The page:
Florida Amendment 6: Victims' rights

Tarpon Springs police officer Charles Kondek was gunned down just before Christmas 2014. He left behind six children and his wife Teresa, who is now campaigning for passage of Florida's Amendment 6. 

The amendment would put additional rights for victims in the Florida Constitution. She says she would have liked to tell the jury about her loss as they decided the fate of her husband's confessed killer, Marco Antonio Parilla Jr.

"I wish I could have told them how huge Charlie's life was, how much he meant to us, and what our life has been like without him," said Teresa. 

The killer was allowed to apologize for his actions in front of the jury. That same jury would vote 10-2 for Parilla to get the death penalty, but it had to be unanimous for the death sentence to be handed down.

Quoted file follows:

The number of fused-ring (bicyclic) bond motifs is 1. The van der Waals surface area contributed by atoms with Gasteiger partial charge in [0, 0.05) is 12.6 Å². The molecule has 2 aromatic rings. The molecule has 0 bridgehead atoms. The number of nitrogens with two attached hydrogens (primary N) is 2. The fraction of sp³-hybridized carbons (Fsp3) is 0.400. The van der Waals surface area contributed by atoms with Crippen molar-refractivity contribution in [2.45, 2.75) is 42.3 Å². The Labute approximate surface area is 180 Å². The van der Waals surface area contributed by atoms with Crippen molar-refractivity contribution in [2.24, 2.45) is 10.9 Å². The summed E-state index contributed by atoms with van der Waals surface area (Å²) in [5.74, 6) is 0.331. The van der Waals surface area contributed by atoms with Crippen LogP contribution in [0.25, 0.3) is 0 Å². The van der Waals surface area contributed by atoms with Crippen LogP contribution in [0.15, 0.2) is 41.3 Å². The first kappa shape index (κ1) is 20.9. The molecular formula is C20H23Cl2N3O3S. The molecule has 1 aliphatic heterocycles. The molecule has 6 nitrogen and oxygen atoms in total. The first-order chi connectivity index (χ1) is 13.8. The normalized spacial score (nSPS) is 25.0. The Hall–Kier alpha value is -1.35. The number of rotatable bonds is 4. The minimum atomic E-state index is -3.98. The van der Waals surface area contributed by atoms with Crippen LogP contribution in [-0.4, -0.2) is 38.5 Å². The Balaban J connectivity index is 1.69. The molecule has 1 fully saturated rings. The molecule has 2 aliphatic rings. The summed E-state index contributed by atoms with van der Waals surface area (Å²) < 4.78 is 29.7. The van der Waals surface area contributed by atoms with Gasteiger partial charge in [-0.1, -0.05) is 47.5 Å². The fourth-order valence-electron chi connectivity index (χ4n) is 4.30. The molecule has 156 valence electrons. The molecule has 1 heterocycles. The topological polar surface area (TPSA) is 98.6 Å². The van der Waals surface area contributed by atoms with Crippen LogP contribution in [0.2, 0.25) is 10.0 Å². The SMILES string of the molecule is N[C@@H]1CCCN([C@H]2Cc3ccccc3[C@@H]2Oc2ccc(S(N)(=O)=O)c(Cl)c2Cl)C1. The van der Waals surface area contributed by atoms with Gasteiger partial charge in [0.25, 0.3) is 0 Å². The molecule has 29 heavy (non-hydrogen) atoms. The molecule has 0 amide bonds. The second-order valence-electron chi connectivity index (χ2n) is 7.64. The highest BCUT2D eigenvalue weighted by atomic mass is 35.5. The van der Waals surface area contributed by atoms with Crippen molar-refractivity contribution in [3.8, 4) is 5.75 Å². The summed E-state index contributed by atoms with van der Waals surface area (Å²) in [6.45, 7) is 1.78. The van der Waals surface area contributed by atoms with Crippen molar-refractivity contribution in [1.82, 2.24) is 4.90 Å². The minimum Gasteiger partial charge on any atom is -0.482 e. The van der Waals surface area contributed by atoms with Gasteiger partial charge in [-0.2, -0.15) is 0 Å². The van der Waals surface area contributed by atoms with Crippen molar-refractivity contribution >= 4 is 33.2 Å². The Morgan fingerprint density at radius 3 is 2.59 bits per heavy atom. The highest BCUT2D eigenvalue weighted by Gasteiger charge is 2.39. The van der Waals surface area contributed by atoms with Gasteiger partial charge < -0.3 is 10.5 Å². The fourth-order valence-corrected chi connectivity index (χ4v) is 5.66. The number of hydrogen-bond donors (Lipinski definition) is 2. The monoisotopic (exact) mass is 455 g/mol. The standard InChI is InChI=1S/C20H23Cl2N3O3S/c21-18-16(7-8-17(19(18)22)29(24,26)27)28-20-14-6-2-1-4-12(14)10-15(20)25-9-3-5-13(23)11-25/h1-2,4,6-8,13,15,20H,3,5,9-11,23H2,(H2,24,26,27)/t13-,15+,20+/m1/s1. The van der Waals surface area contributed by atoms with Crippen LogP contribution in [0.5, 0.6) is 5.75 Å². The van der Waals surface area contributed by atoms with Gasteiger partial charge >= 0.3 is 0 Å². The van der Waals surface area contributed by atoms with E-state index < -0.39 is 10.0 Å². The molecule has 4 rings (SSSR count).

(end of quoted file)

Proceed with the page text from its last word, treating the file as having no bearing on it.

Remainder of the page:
Teresa believes it might have been unanimous if she had been allowed to speak. She believes the rights of the accused  outweighed the rights of the victims.

Amendment 6 would give victims the right to be heard, require that they be notified of proceedings and be protected from the accused. 

The amendment is supported by 37 Florida sheriffs. 

It's opposed by The American Civil Liberties Union of Florida, the League of Women Voters, and Florida's public defenders. They say it would limit the time the accused have to appeal and remove provisions that say victim's rights can't infringe on the rights of the accused.  

Teresa says nothing can bring her husband back, but passage of this amendment could help others in her situation. 

"If it helps them, maybe they won't have to go through what we did. That's my hope anyway," she added. 

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